According to your formula, is the relative speed between A and B also 0.9945c ?

9. ### DaveC426913Valued Senior Member

Messages:
14,893
Of course not. Your diagram clearly indicates that A and B are at rest with respect to each other.

This is not affected by the fact that Earth is receding from them at .9c.

BTW, this is consistent with the formula. If you plug 0 (zero) into the formula for their relative velocity, you will find the resullt to be .... 0.

Also BTW, your diagram in post #3 is slightly wrong. Here it is corrected.

10. ### TonyYuanRegistered Senior Member

Messages:
440
Please notice the definition of u, v in the formula.
w = (u+v)/(1+uv/c^2)
Here u ( the relative velocity between ship A and the Earth as measure by either the Earth or ship A) and v( the relative velocity between ship B and the Earth as measured by either the Earth or ship B) are both 0.9c

11. ### HalcRegistered Senior Member

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227
The relative velocity formula starts with one end as the reference, which is A.
So the in the formulat given by Janus, w = (u+v)/(1+uv/c^2), u represents the positive velocity of Earth relative to A, and v is the velocity of B relative to Earth.
In general, A->B->C where v is velocity of B relative to A, u is C relative to B, and w is C relative to A.

So in your example, v is -.9, and u is .9. (.9 - .9) / (1 + uv/c^2) = 0/something = 0, which is indeed the relative velocity between A and B.

12. ### DaveC426913Valued Senior Member

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14,893
Velocity has a directional component.
If the velocities of both craft are +.9c, then they are moving in the same direction.

Your diagram shows them moving in opposite directions, so they must have opposite signs.

Also, if you plug them unto the formula, you will get the correct answers.

13. ### TonyYuanRegistered Senior Member

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440
<--A----------------------------------Earth---------------------------------------B--->
-0.9C............................................................................................................0.9C
Your conclusion is that the relative velocity between A and B is 0 ?

14. ### DaveC426913Valued Senior Member

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14,893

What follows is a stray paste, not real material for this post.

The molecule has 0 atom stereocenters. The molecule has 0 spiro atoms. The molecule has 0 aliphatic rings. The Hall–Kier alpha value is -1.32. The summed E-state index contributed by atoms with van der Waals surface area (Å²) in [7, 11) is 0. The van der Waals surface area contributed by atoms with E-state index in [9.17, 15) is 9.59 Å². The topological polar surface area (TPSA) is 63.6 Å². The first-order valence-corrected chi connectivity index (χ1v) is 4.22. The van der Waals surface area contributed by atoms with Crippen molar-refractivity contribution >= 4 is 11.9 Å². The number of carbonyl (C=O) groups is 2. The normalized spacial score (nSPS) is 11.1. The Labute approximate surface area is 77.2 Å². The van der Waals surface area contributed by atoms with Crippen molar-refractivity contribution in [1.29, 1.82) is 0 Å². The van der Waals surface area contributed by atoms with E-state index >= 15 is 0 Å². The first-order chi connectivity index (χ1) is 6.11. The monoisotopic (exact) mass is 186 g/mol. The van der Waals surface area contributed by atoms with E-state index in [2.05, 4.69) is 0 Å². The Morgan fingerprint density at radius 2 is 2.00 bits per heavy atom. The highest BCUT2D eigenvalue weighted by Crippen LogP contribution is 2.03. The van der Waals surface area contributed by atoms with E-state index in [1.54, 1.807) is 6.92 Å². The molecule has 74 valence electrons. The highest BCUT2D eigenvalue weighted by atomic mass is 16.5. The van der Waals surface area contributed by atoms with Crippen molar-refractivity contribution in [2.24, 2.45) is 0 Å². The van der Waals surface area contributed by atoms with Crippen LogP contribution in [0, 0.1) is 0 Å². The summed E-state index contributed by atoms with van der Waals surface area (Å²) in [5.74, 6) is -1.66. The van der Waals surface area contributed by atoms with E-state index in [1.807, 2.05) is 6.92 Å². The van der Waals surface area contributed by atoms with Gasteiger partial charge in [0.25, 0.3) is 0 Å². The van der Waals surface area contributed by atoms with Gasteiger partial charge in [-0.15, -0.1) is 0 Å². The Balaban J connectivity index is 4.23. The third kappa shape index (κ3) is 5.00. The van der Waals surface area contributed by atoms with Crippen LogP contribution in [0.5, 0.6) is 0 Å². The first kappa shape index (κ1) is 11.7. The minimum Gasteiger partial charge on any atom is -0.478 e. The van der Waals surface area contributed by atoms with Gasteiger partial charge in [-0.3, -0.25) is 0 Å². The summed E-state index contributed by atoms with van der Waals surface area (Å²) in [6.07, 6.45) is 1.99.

Dude.

I corrected it by making one of them -.9c

15. ### TonyYuanRegistered Senior Member

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440
First scene:
<--A----------------------------------Earth---------------------------------------B--->
-0.9C............................................................................................................0.9C

Second scene:
Earth---------------------------------------A--->
----------------------------------------------B--->
.............................................................0.9C

16. ### DaveC426913Valued Senior Member

Messages:
14,893
What do you think?

17. ### HalcRegistered Senior Member

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227
In the example where they go in the same direction, yes. Not the original scenario where both u and v are positive.
Remember, one of them is velocity of Earth relative to the stationary thing, which presumably is A.

18. ### TonyYuanRegistered Senior Member

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440
Do you mean to substitute this formula? w = (u+v)/(1+uv/c^2)

Ok, i see.

19. ### DaveC426913Valued Senior Member

Messages:
14,893
Yeah. I see the problem. That's actually the formula for adding velocities.
It assumes both objects are moving in a positive direction at different speeds.

i.e Earth..........A>..........B>>

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14,893
.9945c

0

21. ### TonyYuanRegistered Senior Member

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440
Third scene:
Earth---------------------------------------A--->
.|....................................................0.9C
.|
.|
.|
.|
\/ B 0.9C

22. ### HalcRegistered Senior Member

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227
3rd case is beyond me. It isn't a simple formula. There are whole papers written on the subject.

23. ### TonyYuanRegistered Senior Member

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440
I think such a simple scenario is confusing for physicists, enough to explain how difficult special relativity is to deal with complex problems. But this problem is so simple for classical physics.